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Vol.  10  No. 10 October 2008  Page 10
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Raymond ElliottThe True Heart of a Man

By Raymond Elliott

Among believers in God, there is a misunderstanding regarding the true heart of a person. When asked what the heart is, most people would place their hand over their chests and say, “This is my heart.” Some religionists have been known to say, with hand on chest, “I had rather have the feeling that I have in my heart than a stack of Bibles.” Others have accused members of the church of our Lord of not believing in a ‘heartfelt religion.’ Certainly, a religion that does not touch and control the heart is worthless. It is cold and lifeless. It cannot and will not save. However, heartfelt religion is not just placing your hand over the organ that pumps blood through the body and saying, “I know that I am right because I feel it in my heart.” The real problem relative to this subject is the misconception as to what the heart of a man truly is and what the definition of ‘heartfelt religion’ is all about. Actually, we could summarize the whole matter by saying: “Heartfelt religion is the Christian religion cordially received into the heart, accepted by the heart, felt in the heart, enjoyed in the heart, producing the change of heart and purifying the heart and causing it to be holy.” Now, let us turn our thoughts to the Bible definition of man’s heart.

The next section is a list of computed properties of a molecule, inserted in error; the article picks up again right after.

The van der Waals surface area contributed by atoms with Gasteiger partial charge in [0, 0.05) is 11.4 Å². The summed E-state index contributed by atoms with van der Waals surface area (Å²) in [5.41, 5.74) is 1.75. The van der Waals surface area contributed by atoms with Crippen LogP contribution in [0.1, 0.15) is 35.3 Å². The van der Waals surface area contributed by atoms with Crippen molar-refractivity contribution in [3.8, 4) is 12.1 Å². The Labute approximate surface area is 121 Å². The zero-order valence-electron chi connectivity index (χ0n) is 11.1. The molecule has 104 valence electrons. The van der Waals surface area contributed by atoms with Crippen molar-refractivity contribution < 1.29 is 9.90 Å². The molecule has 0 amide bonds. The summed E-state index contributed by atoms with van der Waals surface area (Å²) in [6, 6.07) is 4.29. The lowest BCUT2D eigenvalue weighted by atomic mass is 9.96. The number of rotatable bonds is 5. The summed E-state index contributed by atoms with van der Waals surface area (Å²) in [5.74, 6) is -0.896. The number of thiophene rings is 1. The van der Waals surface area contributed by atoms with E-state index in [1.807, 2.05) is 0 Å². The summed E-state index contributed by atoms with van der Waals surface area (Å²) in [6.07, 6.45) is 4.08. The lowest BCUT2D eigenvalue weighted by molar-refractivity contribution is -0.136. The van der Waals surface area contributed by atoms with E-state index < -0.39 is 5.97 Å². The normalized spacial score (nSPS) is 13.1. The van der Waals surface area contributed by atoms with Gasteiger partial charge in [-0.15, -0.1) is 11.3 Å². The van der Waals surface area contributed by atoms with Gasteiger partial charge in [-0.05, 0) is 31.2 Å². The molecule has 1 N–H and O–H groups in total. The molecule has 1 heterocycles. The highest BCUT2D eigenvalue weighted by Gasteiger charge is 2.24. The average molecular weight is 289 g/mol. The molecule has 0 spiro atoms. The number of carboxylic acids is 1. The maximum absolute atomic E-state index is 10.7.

First of all, let us notice the unconverted heart. Jeremiah wrote that “The heart is deceitful above all things, and it is exceedingly corrupt: who can know it” (Jeremiah 17:9)? Furthermore, “He that trusteth in his own heart is a fool…” (Proverbs 28:26). Jesus taught: “For out of the heart come forth evil thought, murders, adulteries, fornications, thefts, false witness, railings” (Matthew 15:19). We can understand why God has instructed man to “Keep thy heart with all diligence; For out of it are the issues of life” (Proverbs 4:23). The heart that has not been changed by the Gospel message of Christ is not to be trusted; it is vile and corrupt, and it is the source of every evil thought and deed. A man is what he thinks. “For as he thinketh in his heart, so is he…” (Proverbs 23:7). Therefore, the unregenerated heart does not and cannot produce a life acceptable to God.

In understanding what the true heart of man is, we must notice the exercises or functions of the heart. First, there is the intellect compartment of the heart. Man is able to think in his heart: “For as he thinketh in his heart, so is he…” (Proverbs 23:7). “In the days of Noah, God saw that the wickedness of man was great in the earth, and that every imagination of the thoughts of his heart was only evil continually” (Genesis 6:5). “And Jesus knowing their thoughts said, Wherefore think ye evil in your hearts” (Matthew 9:4)?

Man is able to understand in heart. “For this people’s heart is waxed gross, and their ears are dull of hearing and their eyes they have closed; lest haply they should perceive with their eyes, and hear with their ears, and understand with their heart, And should turn again, and I should heal them” (Matthew 13:15). Faith is produced in man’s heart by the Word of God (Romans 10:17). “Because if thou shalt confess with they mouth Jesus as Lord, and shalt believe in thy heart that God raised him for the dead, thou shalt be saved” (Romans 10:10). Man can reason in his heart: “…Why reason ye these things in your hearts” (Mark 2:8)? In addition, one can meditate in his heart: “Let the words of my mouth, and the meditation of my heart, be acceptable in thy sight, O Lord, my strength, and my redeemer” (Psalm 19:14).